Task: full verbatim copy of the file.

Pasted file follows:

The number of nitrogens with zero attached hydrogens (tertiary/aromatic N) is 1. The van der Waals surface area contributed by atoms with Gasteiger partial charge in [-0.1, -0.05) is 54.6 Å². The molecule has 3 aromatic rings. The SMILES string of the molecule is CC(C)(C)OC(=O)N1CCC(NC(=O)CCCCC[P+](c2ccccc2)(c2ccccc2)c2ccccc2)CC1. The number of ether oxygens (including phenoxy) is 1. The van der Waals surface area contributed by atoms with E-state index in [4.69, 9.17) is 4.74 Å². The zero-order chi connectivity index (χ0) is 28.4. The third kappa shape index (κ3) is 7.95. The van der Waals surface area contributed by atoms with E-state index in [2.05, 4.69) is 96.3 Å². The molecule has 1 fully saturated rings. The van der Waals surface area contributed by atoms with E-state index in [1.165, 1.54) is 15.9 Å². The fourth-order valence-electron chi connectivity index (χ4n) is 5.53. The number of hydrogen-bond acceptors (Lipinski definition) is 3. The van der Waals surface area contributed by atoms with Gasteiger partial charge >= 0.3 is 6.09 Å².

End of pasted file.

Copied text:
The number of nitrogens with zero attached hydrogens (tertiary/aromatic N) is 1. The van der Waals surface area contributed by atoms with Gasteiger partial charge in [-0.1, -0.05) is 54.6 Å². The molecule has 3 aromatic rings. The SMILES string of the molecule is CC(C)(C)OC(=O)N1CCC(NC(=O)CCCCC[P+](c2ccccc2)(c2ccccc2)c2ccccc2)CC1. The number of ether oxygens (including phenoxy) is 1. The van der Waals surface area contributed by atoms with E-state index in [4.69, 9.17) is 4.74 Å². The zero-order chi connectivity index (χ0) is 28.4. The third kappa shape index (κ3) is 7.95. The van der Waals surface area contributed by atoms with E-state index in [2.05, 4.69) is 96.3 Å². The molecule has 1 fully saturated rings. The van der Waals surface area contributed by atoms with E-state index in [1.165, 1.54) is 15.9 Å². The fourth-order valence-electron chi connectivity index (χ4n) is 5.53. The number of hydrogen-bond acceptors (Lipinski definition) is 3. The van der Waals surface area contributed by atoms with Gasteiger partial charge >= 0.3 is 6.09 Å².